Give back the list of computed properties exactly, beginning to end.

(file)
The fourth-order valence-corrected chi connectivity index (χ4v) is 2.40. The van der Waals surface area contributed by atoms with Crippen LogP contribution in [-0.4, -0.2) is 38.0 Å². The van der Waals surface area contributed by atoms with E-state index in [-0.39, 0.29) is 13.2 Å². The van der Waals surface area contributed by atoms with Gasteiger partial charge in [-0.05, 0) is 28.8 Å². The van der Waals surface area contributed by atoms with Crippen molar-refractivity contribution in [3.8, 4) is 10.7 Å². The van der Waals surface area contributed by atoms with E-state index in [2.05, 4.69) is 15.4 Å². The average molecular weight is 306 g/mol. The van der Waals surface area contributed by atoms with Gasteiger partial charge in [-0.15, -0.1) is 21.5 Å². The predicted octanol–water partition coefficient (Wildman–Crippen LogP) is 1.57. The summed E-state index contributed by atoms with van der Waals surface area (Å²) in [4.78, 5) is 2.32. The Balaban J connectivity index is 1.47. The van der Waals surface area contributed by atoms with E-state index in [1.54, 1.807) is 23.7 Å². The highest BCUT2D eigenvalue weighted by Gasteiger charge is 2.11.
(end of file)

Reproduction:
The fourth-order valence-corrected chi connectivity index (χ4v) is 2.40. The van der Waals surface area contributed by atoms with Crippen LogP contribution in [-0.4, -0.2) is 38.0 Å². The van der Waals surface area contributed by atoms with E-state index in [-0.39, 0.29) is 13.2 Å². The van der Waals surface area contributed by atoms with Gasteiger partial charge in [-0.05, 0) is 28.8 Å². The van der Waals surface area contributed by atoms with Crippen molar-refractivity contribution in [3.8, 4) is 10.7 Å². The van der Waals surface area contributed by atoms with E-state index in [2.05, 4.69) is 15.4 Å². The average molecular weight is 306 g/mol. The van der Waals surface area contributed by atoms with Gasteiger partial charge in [-0.15, -0.1) is 21.5 Å². The predicted octanol–water partition coefficient (Wildman–Crippen LogP) is 1.57. The summed E-state index contributed by atoms with van der Waals surface area (Å²) in [4.78, 5) is 2.32. The Balaban J connectivity index is 1.47. The van der Waals surface area contributed by atoms with E-state index in [1.54, 1.807) is 23.7 Å². The highest BCUT2D eigenvalue weighted by Gasteiger charge is 2.11.